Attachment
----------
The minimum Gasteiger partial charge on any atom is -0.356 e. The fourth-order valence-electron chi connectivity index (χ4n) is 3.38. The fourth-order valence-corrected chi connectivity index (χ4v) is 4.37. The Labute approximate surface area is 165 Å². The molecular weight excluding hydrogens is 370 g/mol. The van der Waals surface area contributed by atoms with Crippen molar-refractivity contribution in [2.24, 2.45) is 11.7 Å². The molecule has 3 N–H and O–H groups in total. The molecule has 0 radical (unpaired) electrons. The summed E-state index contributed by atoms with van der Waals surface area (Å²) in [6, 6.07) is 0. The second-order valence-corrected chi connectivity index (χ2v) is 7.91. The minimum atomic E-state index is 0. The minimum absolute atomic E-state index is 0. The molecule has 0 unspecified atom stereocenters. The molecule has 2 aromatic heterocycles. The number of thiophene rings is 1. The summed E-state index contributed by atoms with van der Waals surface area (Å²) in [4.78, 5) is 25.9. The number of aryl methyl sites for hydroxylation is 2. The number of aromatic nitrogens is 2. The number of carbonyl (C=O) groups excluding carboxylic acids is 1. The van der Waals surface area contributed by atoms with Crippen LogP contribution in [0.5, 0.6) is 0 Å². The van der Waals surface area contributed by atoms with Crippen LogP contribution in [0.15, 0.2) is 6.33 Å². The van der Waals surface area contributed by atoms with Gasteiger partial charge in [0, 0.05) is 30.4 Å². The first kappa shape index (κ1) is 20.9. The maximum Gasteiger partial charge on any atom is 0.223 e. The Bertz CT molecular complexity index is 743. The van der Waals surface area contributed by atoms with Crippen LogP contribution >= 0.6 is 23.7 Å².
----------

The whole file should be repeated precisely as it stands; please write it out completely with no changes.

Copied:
The minimum Gasteiger partial charge on any atom is -0.356 e. The fourth-order valence-electron chi connectivity index (χ4n) is 3.38. The fourth-order valence-corrected chi connectivity index (χ4v) is 4.37. The Labute approximate surface area is 165 Å². The molecular weight excluding hydrogens is 370 g/mol. The van der Waals surface area contributed by atoms with Crippen molar-refractivity contribution in [2.24, 2.45) is 11.7 Å². The molecule has 3 N–H and O–H groups in total. The molecule has 0 radical (unpaired) electrons. The summed E-state index contributed by atoms with van der Waals surface area (Å²) in [6, 6.07) is 0. The second-order valence-corrected chi connectivity index (χ2v) is 7.91. The minimum atomic E-state index is 0. The minimum absolute atomic E-state index is 0. The molecule has 0 unspecified atom stereocenters. The molecule has 2 aromatic heterocycles. The number of thiophene rings is 1. The summed E-state index contributed by atoms with van der Waals surface area (Å²) in [4.78, 5) is 25.9. The number of aryl methyl sites for hydroxylation is 2. The number of aromatic nitrogens is 2. The number of carbonyl (C=O) groups excluding carboxylic acids is 1. The van der Waals surface area contributed by atoms with Crippen LogP contribution in [0.5, 0.6) is 0 Å². The van der Waals surface area contributed by atoms with Crippen LogP contribution in [0.15, 0.2) is 6.33 Å². The van der Waals surface area contributed by atoms with Gasteiger partial charge in [0, 0.05) is 30.4 Å². The first kappa shape index (κ1) is 20.9. The maximum Gasteiger partial charge on any atom is 0.223 e. The Bertz CT molecular complexity index is 743. The van der Waals surface area contributed by atoms with Crippen LogP contribution >= 0.6 is 23.7 Å².